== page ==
symbolist poet arthur rimbaud has nothing to do with this post

Es­ti­mated reading time is 2 min­utes.

ANOTHER DAY, an­other ques­tion on Quora beg­ging for an an­swer from me. (Well, maybe not beg­ging, but looking like it re­quires my at­ten­tion.) Hope­fully, my an­swer will be un­like others that will be posted and if it doesn’t in­form, will at least entertain.

The ques­tion was, Can you name an artist or mu­si­cian you had never heard of that people said was good and you dis­cov­ered those people were right? My an­swer can be found in­dented be­tween the two im­ages below.


ArthurRimbaud caricature Pericoli 600

Too many to list

The an­swer that every­body should have to the ques­tion, “Can you name an artist or mu­si­cian you had never heard of that people said was good and you dis­cov­ered those people were right?” should be “Too many to re­member” or “Too many to list.”

Anyone who can’t an­swer with one of the above or a vari­a­tion on one of the above is one of the below:

1)  A person that al­ready knows and likes every artist and mu­si­cian who has ever lived.
2)  A person that has a very narrow field of appreciation.
3)  A person that doesn’t like to admit he was ever wrong about anything.

If it’s the first one, well, that is one amazing human being!

If it’s the second one, there are var­ious ways that a person can learn about the as­tounding va­ri­eties of cre­ativity we human be­ings are ca­pable of, such as taking classes at local col­leges (Un­der­standing French Sym­bolist Po­etry of the 19th Cen­tury Ap­pre­ci­a­tion, Cap­tain Beef­heart Ap­pre­ci­a­tion 101, In­tro­duc­tion to Modern Art 101, etc.) and reading lots of books.

If it’s the third one, that’s the toughest one to over­come: after a cer­tain age (and it varies from person to person), about the only way most of us learn any­thing new is to admit we were wrong about some­thing old.

All of us have this problem to some de­gree; some people having what we prob­ably in­cor­rectly label as a ‘con­ser­v­a­tive’ make-up have this problem every day with everything.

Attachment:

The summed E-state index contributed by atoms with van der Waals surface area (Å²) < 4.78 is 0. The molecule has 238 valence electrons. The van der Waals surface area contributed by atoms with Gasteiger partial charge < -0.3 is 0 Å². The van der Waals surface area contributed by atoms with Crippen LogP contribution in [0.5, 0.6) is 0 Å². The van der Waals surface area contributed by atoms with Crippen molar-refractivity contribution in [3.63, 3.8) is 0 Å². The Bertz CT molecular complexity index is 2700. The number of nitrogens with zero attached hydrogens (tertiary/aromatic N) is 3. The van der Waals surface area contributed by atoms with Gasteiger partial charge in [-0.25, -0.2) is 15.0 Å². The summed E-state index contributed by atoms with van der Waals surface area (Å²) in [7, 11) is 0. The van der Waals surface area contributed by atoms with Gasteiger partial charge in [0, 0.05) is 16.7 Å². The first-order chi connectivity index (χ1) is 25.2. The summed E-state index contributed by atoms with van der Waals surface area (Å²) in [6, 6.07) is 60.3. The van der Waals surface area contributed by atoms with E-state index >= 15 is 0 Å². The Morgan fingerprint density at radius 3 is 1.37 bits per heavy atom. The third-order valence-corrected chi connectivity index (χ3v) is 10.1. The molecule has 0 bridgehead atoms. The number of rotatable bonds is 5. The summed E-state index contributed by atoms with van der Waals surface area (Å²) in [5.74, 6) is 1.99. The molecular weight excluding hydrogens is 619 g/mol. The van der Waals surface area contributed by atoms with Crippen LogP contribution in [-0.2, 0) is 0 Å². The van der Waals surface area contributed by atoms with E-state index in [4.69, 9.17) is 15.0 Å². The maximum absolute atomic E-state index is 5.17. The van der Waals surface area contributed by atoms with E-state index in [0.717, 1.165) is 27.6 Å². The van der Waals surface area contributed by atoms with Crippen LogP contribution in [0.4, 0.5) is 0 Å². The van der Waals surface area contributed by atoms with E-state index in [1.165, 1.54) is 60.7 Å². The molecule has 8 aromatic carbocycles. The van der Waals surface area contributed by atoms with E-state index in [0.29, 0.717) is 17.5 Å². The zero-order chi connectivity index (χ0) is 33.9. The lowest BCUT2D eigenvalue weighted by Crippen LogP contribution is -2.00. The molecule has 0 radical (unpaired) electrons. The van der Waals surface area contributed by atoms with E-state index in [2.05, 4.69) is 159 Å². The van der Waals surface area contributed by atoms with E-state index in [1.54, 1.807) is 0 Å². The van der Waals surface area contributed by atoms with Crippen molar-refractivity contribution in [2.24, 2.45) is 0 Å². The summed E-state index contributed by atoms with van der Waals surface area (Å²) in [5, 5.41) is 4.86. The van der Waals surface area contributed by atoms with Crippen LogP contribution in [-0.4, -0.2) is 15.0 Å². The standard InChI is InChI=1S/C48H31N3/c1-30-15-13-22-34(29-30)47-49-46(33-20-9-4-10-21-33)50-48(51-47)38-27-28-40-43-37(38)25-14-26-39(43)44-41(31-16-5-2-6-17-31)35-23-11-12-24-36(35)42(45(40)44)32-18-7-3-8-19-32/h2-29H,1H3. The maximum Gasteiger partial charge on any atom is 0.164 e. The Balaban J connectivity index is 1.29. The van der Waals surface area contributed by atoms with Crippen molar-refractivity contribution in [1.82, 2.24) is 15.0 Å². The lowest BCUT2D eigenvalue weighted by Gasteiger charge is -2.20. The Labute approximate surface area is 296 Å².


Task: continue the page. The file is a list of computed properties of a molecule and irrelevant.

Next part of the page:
French sym­bolist poet Arthur Rim­baud has nothing to do with this post but I found a great car­i­ca­ture of him so he’s here! Click To Tweet

ArthurRimbaud caricature Pericoli 1500 crop

FEATURED IMAGE: The image at the top of this page is a car­i­ca­ture of French sym­bolist poet Arthur Rim­baud by artist Tullio Peri­coli. Here is what the Po­etry Foun­da­tion says about Rim­baud:

“It would be dif­fi­cult to over­es­ti­mate the in­flu­ence of Arthur Rimbaud’s po­etry on sub­se­quent prac­ti­tioners of the genre. His im­pact on the Sur­re­alist move­ment has been widely ac­knowl­edged, and a host of poets, from André Breton to André Frey­naud, have rec­og­nized their in­debt­ed­ness to Rimbaud’s vi­sion and tech­nique. He was the en­fant ter­rible of French po­etry in the second half of the nine­teenth cen­tury and a major figure in symbolism.”





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I somehow ne­glected to men­tion Samuel Beckett, par­tic­ular be­cause of his trilogy and the novel leading up to it: Murphy, Molloy, Malone Dies, and the Un­name­able. (He wrote “Waiting for Godot” to relax while taking a break from writing that four-book masterpiece.)

The poet/novelist Ken­neth Patchen is an­other. (Yes, Arthur Rim­baud as well.) I also in­clude the North­west draftsman/painter of the gen­er­a­tion be­fore mine: Bill Cum­ming. He cap­tured ex­pres­sive mo­ments of fig­ures in motion—like Dau­mier, but in Pa­cific NW light.

Many thought of him as down the rating list for North­west painters (Mark Tobey, Morris Graves, Guy An­derson, Ken­neth Callahan, and Richard Gilkey ranking ahead of him) but he is far and away my fa­vorite of the lot of them. Com­pletely self-taught too.